Longer Than 2 Second Movie Review: Taking of Pelham 1, 2, 3

TakingofAxelFoley123Taking of Pelham, 1, 2, 3 is about this guy that looks like John Travolta who hijacks a train and holds the passengers hostage, turning an innocent MTA Dispatcher who looks like Denzel Washington into a defacto hostage negotiator. And then a lot of stuff happens, they both have secrets, and somebody wins only after having become the sort of person who could win. Blah, blah, blah – to explain further would deny the existence of IMDB.

What’s interesting about it is that somewhere on the way to Taking of Pelham 1, 2, 3, Director Tony Scott got interesting again. A comparison between the first Beverly Hills Cop and the sequel has always been my metric for what’s interesting about Tony Scott. While the original Beverly Hills Cop is superior, the sequel answers the question of what the original would look like if it was always sunset, the rooms were smokier and Brigitte Nielsen were in those rooms. I loved Tony Scott, it would be at LEAST a month before I started complaining if I were stuck in the town from Too Wong Foo with only a dvd of The Last Boy Scout.

Rapid music video editing and fake-gritty, Flashdancey photography were the common complaints of Tony Scott’s style, which is actually his charm. You want not-80’s? Go watch Rain Man, it doesn’t feel 80’s at all. Have fun, I’ll be watching Top Gun and thinking about how much easier it is to solve a Rubik’s Cube with Billie Jean on. Just because Beverly Hills Cop II and Cool As Ice are shot similarly, doesn’t make Beverly Hills Cop II suck. I was a fan, but when Tony Scott didn’t show any growth between The Last Boy Scout and The Fan, I tuned out. The Fan felt like The Last Boy Scout of baseball movies made from the guy who made the Top Gun of race car movies.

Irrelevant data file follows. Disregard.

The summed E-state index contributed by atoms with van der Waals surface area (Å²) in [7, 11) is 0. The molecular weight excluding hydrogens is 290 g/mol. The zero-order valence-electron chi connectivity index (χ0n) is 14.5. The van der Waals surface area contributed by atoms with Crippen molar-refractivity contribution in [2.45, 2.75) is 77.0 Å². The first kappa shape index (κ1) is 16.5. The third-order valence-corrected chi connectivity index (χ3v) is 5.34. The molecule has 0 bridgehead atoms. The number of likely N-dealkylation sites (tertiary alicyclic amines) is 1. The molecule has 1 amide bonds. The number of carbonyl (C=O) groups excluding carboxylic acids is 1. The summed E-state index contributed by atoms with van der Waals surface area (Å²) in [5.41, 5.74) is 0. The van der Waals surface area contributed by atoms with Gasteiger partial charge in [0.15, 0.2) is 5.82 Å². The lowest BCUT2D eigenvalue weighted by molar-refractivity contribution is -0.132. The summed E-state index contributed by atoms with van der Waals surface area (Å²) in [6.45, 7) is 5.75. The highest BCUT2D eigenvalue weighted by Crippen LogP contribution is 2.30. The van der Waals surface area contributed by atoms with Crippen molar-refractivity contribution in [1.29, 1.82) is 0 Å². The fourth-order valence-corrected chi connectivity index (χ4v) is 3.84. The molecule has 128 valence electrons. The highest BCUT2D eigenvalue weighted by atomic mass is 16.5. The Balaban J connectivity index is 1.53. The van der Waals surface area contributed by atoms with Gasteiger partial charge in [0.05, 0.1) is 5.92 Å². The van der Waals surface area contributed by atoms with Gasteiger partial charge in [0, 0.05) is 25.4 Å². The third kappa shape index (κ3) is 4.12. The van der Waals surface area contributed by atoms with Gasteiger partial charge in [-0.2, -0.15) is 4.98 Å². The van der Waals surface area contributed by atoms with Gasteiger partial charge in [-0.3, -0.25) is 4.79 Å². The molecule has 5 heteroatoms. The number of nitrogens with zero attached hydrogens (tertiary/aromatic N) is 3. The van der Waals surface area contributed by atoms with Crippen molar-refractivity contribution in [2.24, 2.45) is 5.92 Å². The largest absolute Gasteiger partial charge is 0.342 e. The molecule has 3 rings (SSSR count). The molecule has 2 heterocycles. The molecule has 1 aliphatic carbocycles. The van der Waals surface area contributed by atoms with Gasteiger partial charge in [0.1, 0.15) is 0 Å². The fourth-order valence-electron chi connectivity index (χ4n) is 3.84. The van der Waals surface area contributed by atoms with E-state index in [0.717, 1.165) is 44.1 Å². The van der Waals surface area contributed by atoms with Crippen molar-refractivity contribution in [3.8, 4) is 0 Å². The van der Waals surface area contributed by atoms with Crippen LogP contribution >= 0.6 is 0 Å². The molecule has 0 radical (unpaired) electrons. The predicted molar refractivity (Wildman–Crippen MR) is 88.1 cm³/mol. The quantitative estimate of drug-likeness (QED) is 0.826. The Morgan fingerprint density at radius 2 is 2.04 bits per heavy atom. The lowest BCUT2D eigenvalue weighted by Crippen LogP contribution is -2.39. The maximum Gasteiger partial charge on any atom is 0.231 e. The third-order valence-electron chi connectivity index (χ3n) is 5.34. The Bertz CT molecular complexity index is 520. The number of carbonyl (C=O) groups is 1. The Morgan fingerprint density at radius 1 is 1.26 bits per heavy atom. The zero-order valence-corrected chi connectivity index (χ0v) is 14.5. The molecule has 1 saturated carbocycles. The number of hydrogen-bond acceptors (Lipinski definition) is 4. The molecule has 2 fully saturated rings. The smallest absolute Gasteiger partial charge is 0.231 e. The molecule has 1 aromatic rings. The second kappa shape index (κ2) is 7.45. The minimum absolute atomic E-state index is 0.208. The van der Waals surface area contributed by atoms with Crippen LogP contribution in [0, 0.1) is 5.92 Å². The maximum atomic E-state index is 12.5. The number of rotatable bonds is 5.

In 2004’s Man On Fire, Tony Scott decided to make no apologies for his style and instead, blew that style up to 11. Four and Five cameras shoot in as many formats and framerates, and all angles make it to the screen in editing who’s pace is fast, but is no longer dictated by a freeway chase or robbery. Tony Scott embraces his own style and shows how masterful he is with the much maligned techniques now courting more attention while being at the service of something more subtle. Well, subtle compared to The Last Boy Scout. It’s a clash that makes Tony Scott finally become a director of distinctive technique, and legitimate interest.

Take the director of Man on Fire and give him a compact single-location real-time drama similar to Scott’s wonderful Crimson Tide, but with The New York Subway system instead of a Submarine and you’ve got Taking Of Pelham 1, 2, 3. Scott’s new style was forged in some wild and open settings, now the style is compressed into a claustrophobic location to interesting effect. Scott excels, and creates a solid thriller peppered with enough character moments to give the film a little depth and mystery, but not so much that the film forgets what it is. It’s not going to bring your Grandmother out of the coma, but it will certainly distract a grieving family while awaiting her death.